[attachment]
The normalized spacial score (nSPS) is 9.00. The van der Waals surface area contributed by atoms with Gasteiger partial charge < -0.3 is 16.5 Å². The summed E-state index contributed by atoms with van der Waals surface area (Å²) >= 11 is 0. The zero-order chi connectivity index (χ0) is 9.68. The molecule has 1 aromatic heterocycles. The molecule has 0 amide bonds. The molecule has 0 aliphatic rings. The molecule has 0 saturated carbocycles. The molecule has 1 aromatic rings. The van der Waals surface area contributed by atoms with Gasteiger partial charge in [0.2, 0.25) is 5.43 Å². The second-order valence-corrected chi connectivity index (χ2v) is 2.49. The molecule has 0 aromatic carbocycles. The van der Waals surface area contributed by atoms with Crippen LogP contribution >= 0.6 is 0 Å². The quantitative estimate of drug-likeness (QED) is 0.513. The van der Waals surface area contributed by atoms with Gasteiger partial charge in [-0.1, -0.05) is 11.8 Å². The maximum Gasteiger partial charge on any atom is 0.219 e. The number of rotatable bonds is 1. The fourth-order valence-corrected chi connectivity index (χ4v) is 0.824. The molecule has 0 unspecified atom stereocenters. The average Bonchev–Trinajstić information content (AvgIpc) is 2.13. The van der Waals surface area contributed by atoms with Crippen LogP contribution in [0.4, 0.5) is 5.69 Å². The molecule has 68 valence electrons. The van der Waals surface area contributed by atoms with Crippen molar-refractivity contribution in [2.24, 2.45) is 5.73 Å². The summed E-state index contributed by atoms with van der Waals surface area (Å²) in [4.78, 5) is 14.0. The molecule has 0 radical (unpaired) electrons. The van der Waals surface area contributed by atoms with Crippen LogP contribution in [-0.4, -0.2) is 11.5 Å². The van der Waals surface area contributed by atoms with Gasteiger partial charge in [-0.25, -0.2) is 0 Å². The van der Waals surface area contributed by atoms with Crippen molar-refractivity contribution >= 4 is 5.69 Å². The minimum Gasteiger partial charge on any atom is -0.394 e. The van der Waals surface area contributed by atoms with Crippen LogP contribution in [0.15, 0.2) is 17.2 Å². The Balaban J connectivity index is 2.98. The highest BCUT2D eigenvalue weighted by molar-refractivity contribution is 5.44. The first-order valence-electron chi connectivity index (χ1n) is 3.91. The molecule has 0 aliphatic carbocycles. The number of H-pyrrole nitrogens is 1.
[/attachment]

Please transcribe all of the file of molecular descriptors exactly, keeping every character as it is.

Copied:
The normalized spacial score (nSPS) is 9.00. The van der Waals surface area contributed by atoms with Gasteiger partial charge < -0.3 is 16.5 Å². The summed E-state index contributed by atoms with van der Waals surface area (Å²) >= 11 is 0. The zero-order chi connectivity index (χ0) is 9.68. The molecule has 1 aromatic heterocycles. The molecule has 0 amide bonds. The molecule has 0 aliphatic rings. The molecule has 0 saturated carbocycles. The molecule has 1 aromatic rings. The van der Waals surface area contributed by atoms with Gasteiger partial charge in [0.2, 0.25) is 5.43 Å². The second-order valence-corrected chi connectivity index (χ2v) is 2.49. The molecule has 0 aromatic carbocycles. The van der Waals surface area contributed by atoms with Crippen LogP contribution >= 0.6 is 0 Å². The quantitative estimate of drug-likeness (QED) is 0.513. The van der Waals surface area contributed by atoms with Gasteiger partial charge in [-0.1, -0.05) is 11.8 Å². The maximum Gasteiger partial charge on any atom is 0.219 e. The number of rotatable bonds is 1. The fourth-order valence-corrected chi connectivity index (χ4v) is 0.824. The molecule has 0 unspecified atom stereocenters. The average Bonchev–Trinajstić information content (AvgIpc) is 2.13. The van der Waals surface area contributed by atoms with Crippen LogP contribution in [0.4, 0.5) is 5.69 Å². The molecule has 68 valence electrons. The van der Waals surface area contributed by atoms with Crippen molar-refractivity contribution in [2.24, 2.45) is 5.73 Å². The summed E-state index contributed by atoms with van der Waals surface area (Å²) in [4.78, 5) is 14.0. The molecule has 0 radical (unpaired) electrons. The van der Waals surface area contributed by atoms with Crippen LogP contribution in [-0.4, -0.2) is 11.5 Å². The van der Waals surface area contributed by atoms with Gasteiger partial charge in [-0.25, -0.2) is 0 Å². The van der Waals surface area contributed by atoms with Crippen molar-refractivity contribution >= 4 is 5.69 Å². The minimum Gasteiger partial charge on any atom is -0.394 e. The van der Waals surface area contributed by atoms with Crippen LogP contribution in [0.15, 0.2) is 17.2 Å². The Balaban J connectivity index is 2.98. The highest BCUT2D eigenvalue weighted by molar-refractivity contribution is 5.44. The first-order valence-electron chi connectivity index (χ1n) is 3.91. The molecule has 0 aliphatic carbocycles. The number of H-pyrrole nitrogens is 1.